25 March 2011 11:15 [Source: ICIS news]
LONDON (ICIS)--European polyethylene (PE) and polypropylene (PP) players are waiting for the settlement of the upstream ethylene (C2) and propylene monomer contracts to give some direction to April pricing, several of them said on Friday.
Dow Chemical has already made it clear it will be targeting a €50/tonne ($70/tonne) increase for April low density polyethylene (LDPE) and linear low density polyethylene (LLDPE), but several other producers have said they will wait for the monomers to settle before making plans for April public.
PE and PP prices have been rising steadily for several months. LDPE has risen by €200/tonne since the beginning of 2011, and PP prices have gone up by more than €200/tonne in the same time. Both LDPE and PP are now at record levels.
LDPE is trading at about €1,500/tonne FD (free delivered) NWE (northwest Europe), and PP homopolymer injection at around €1,400/tonne FD NWE.
High density polyethylene (HDPE) is not at a record high but prices have soared in the past three months. HDPE blowmoulding was trading at €1,190/tonne FD NWE on a gross basis at the end of December, but has risen by almost €250/tonne in 2011 to €1,435/tonne, subject to discounts.
Some buyers expect producers to push higher again in April to improve margins. High prices have started to affect demand and credit availability has been a problem at many small and medium-sized accounts in particular.
“Prices have soared while credit lines have remained the same,” one producer said. “This is bound to have an effect on demand.”
Many larger buyers have been able to pass on some of the recent increases to their markets but there has been a time lag, they said. Some voiced concern over when prices would inevitably fall. Several also said they were cutting back production to avoid building up inventory.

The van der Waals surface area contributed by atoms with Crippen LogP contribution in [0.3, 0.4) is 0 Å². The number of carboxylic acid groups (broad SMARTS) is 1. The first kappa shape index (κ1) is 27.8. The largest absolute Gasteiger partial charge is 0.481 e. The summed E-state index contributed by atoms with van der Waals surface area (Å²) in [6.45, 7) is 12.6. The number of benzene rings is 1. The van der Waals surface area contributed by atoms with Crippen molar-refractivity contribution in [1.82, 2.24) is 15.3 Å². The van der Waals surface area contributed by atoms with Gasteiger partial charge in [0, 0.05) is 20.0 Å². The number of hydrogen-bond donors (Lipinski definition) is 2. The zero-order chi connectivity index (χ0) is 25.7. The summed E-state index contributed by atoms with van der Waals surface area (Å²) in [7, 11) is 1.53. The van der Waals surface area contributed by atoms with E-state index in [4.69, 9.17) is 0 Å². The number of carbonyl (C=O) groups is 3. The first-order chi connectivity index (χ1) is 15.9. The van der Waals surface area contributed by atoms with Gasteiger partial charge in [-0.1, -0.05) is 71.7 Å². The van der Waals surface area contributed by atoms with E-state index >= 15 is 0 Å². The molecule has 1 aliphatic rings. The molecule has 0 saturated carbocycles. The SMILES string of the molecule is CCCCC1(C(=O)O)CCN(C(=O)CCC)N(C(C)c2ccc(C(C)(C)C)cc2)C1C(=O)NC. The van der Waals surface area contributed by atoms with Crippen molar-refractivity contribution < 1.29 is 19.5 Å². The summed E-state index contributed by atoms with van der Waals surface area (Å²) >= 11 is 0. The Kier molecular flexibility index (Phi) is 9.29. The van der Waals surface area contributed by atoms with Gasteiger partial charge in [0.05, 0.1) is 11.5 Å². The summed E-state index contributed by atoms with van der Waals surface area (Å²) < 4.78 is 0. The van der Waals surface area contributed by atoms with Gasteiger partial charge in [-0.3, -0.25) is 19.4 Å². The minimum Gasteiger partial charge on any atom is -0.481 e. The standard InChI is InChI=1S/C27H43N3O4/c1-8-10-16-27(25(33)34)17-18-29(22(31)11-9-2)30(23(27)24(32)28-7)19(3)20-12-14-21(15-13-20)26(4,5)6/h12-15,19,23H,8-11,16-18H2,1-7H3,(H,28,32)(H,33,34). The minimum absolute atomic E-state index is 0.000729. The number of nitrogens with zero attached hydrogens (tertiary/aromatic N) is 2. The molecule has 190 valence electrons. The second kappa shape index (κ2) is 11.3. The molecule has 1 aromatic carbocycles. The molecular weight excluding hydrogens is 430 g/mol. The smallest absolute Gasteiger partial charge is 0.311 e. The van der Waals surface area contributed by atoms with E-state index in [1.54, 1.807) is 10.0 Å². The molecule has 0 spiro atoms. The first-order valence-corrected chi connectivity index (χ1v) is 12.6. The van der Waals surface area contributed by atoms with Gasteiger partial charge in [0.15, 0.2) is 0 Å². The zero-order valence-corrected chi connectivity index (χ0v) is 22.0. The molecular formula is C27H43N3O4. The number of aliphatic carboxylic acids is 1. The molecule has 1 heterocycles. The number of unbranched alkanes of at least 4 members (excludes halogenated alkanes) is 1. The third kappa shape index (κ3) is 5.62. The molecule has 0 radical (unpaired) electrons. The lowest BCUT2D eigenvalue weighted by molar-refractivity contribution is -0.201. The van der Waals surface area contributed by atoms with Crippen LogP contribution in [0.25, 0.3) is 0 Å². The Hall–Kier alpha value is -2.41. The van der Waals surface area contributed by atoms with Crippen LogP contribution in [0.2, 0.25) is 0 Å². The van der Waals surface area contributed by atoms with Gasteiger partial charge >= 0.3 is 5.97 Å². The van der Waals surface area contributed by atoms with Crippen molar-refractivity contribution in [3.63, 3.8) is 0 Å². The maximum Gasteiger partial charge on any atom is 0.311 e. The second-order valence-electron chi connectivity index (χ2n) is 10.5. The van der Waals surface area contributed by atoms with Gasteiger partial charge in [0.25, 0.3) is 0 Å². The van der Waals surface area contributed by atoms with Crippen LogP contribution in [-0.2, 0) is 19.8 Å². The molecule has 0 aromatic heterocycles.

“We are trying to work out how we can cut back output,” one PP converter said. “We need stocks to be able to serve our customers, but we are looking at closing lines at the weekend,” they added.
A PE buyer said it was only taking new orders where it had “already negotiated the increase”.
European prices have risen so sharply that buyers are receiving offers of re-exported material from China, where prices have been flat. Prices have been too high to work, mainly because of the long lead time between Asia and Europe, and offers have not been low enough to attract many buyers.
“It needs to be really tasty to make it attractive,” one trader said.
HDPE injection has been heard as offered at €1,250/tonne DDP (delivered duty paid) for arrival end May, while current spot levels are at €1,350/tonne FD NWE.
These offers are not expected to affect April pricing in Europe but some sources feel they may have a dampening effect by May.
However, most players hesitate to make predictions in these markets as, for many months, an expected price fall has failed to materialise.
Delays at new capacities in the Middle East have disappointed European buyers, while producers have managed to shift output towards specialties in a move to cope with commodities arriving from the Middle East.
Political tensions and violence in the Middle East and potential demand from Japan following the March 11 disaster, also come into the equation, leaving most sources cautious in their approach to buying and selling.
PE is used extensively in household goods, packaging and agricultural sectors.
($1 = €0.71)
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